Mental Health in Kenya

In the summer of 2019, I got to work at the Africa Mental Health Research and Training Foundation. My work investigated long term care systems, interventions for intimate partner violence, and dementia care available in Kenya. Here is an abstract, the detailed findings are posted on my profile.

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Mental Health in Kenya

 

Collins Mokua, Columbia College, Class of 2021

 

Mentors;

Christine Musyimi, PhD

Africa Mental Health Research and Training Foundation

Kathleen Pike, PhD

Director, Global Mental Health WHO Collaborating Centre at Columbia University

 

Research Question: What systems are in place to address the mental health needs of the Kenyan population?

 

Background:

Majority of Kenyans live in rural areas yet majority of health facilities are in urban areas. Use of health care services is inequitable as hospital services are increasingly pro-rich. As a consequence, poor and disadvantaged communities suffer more from common mental disorders and their consequences.

 

Methods:

A desk review using Google Scholar, CLIO, and JSTOR to identify potential articles, papers and government documents. Identified sources were narrowed down by reading the abstract and selecting the most relevant and applicable for inclusion.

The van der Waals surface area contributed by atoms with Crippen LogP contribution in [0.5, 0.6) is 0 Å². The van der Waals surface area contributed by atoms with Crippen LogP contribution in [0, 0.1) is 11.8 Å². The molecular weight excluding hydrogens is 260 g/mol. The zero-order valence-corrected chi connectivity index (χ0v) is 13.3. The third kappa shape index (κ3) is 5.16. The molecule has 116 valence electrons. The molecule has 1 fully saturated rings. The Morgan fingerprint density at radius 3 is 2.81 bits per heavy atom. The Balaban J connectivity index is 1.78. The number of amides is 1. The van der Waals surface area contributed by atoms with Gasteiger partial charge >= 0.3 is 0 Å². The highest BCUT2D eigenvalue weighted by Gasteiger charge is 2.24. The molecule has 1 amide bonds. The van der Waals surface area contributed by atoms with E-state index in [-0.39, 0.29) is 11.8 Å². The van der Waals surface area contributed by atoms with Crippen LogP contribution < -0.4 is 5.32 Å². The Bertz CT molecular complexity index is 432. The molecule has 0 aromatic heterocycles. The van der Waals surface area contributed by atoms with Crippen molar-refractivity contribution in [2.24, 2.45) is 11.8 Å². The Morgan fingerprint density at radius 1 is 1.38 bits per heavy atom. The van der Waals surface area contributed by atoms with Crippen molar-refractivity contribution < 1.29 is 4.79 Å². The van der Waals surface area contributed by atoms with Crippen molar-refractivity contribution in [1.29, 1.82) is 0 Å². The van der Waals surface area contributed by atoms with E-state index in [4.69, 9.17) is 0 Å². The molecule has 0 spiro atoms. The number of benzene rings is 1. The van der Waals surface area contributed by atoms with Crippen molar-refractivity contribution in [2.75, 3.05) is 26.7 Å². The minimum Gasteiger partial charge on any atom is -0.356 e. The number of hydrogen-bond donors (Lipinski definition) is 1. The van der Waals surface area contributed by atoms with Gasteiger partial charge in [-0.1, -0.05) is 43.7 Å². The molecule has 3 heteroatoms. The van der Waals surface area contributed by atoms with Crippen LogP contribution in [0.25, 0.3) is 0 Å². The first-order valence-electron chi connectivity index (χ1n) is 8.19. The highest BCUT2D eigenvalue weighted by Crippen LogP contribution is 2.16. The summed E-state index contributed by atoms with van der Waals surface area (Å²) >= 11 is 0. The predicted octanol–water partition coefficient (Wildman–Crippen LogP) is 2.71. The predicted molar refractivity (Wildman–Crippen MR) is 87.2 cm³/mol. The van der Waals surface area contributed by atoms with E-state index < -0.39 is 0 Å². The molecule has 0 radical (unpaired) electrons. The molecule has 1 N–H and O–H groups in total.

Results:

There exists a severe shortage of mental health facilities and health professionals. Public psychiatric patients are attended by the 600-bed Mathari psychiatric hospital also in Nairobi and seven provincial and six district hospitals with about 20 beds each across the country. Prevalence of depressive disorders is 4.4% and Anxiety disorders at 3.1% and these attributed to 8.3% and 2.9% of total YLD respectively. Yet, mental health only accounts for less than 1% of the health budget.

 

 

Conclusion:

There are strong competing priorities such as infectious disease, malnutrition, unsafe drinking water, malaria, and increasing rates of chronic diseases. Focus on psychosis has caused signs of depression of anxiety to not be recognized as mental illness. Non-profit organizations are the most promising stakeholders making moves to improve mental health.

 

Go to the profile of Collins Mokua

Collins Mokua

Research Scholar, Columbia University

Looking for opportunities that will help me grow as a professional, intellectual, and individual. I am invested in Public Global Health and issues around capacity and policy building in Low and Middle Income Countries.

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